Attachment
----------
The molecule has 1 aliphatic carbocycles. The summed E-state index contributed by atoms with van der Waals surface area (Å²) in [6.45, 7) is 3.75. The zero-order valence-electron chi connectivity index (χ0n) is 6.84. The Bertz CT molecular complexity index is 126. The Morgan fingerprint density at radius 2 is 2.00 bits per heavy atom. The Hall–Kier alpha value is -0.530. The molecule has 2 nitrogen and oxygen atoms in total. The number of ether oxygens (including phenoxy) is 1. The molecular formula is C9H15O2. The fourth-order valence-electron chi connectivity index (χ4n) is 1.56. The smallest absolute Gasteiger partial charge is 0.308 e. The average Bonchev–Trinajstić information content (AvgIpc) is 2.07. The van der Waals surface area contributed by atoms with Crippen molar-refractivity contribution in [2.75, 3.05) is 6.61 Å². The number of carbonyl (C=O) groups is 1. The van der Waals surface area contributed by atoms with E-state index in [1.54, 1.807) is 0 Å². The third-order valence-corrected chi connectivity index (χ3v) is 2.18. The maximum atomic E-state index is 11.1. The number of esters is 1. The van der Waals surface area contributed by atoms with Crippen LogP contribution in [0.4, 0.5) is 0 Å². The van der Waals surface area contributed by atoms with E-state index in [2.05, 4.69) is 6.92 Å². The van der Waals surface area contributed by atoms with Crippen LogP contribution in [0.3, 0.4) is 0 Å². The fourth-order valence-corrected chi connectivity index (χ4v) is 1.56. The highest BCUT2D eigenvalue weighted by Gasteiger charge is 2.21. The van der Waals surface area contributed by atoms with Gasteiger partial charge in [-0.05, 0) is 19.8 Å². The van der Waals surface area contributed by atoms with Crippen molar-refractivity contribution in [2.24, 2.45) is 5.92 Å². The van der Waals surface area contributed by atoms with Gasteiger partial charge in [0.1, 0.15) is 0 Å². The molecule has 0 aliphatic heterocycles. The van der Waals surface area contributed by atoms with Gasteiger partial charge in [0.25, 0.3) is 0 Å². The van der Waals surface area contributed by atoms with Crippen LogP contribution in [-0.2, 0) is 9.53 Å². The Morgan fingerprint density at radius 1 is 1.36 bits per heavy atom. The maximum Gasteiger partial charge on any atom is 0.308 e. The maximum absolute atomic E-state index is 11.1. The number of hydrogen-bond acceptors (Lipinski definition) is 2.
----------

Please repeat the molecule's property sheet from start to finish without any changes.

The molecule has 1 aliphatic carbocycles. The summed E-state index contributed by atoms with van der Waals surface area (Å²) in [6.45, 7) is 3.75. The zero-order valence-electron chi connectivity index (χ0n) is 6.84. The Bertz CT molecular complexity index is 126. The Morgan fingerprint density at radius 2 is 2.00 bits per heavy atom. The Hall–Kier alpha value is -0.530. The molecule has 2 nitrogen and oxygen atoms in total. The number of ether oxygens (including phenoxy) is 1. The molecular formula is C9H15O2. The fourth-order valence-electron chi connectivity index (χ4n) is 1.56. The smallest absolute Gasteiger partial charge is 0.308 e. The average Bonchev–Trinajstić information content (AvgIpc) is 2.07. The van der Waals surface area contributed by atoms with Crippen molar-refractivity contribution in [2.75, 3.05) is 6.61 Å². The number of carbonyl (C=O) groups is 1. The van der Waals surface area contributed by atoms with E-state index in [1.54, 1.807) is 0 Å². The third-order valence-corrected chi connectivity index (χ3v) is 2.18. The maximum atomic E-state index is 11.1. The number of esters is 1. The van der Waals surface area contributed by atoms with Crippen LogP contribution in [0.4, 0.5) is 0 Å². The van der Waals surface area contributed by atoms with E-state index in [2.05, 4.69) is 6.92 Å². The van der Waals surface area contributed by atoms with Crippen LogP contribution in [0.3, 0.4) is 0 Å². The fourth-order valence-corrected chi connectivity index (χ4v) is 1.56. The highest BCUT2D eigenvalue weighted by Gasteiger charge is 2.21. The van der Waals surface area contributed by atoms with Gasteiger partial charge in [-0.05, 0) is 19.8 Å². The van der Waals surface area contributed by atoms with Crippen molar-refractivity contribution in [2.24, 2.45) is 5.92 Å². The van der Waals surface area contributed by atoms with Gasteiger partial charge in [0.1, 0.15) is 0 Å². The molecule has 0 aliphatic heterocycles. The van der Waals surface area contributed by atoms with Gasteiger partial charge in [0.25, 0.3) is 0 Å². The van der Waals surface area contributed by atoms with Crippen LogP contribution in [-0.2, 0) is 9.53 Å². The Morgan fingerprint density at radius 1 is 1.36 bits per heavy atom. The maximum Gasteiger partial charge on any atom is 0.308 e. The maximum absolute atomic E-state index is 11.1. The number of hydrogen-bond acceptors (Lipinski definition) is 2.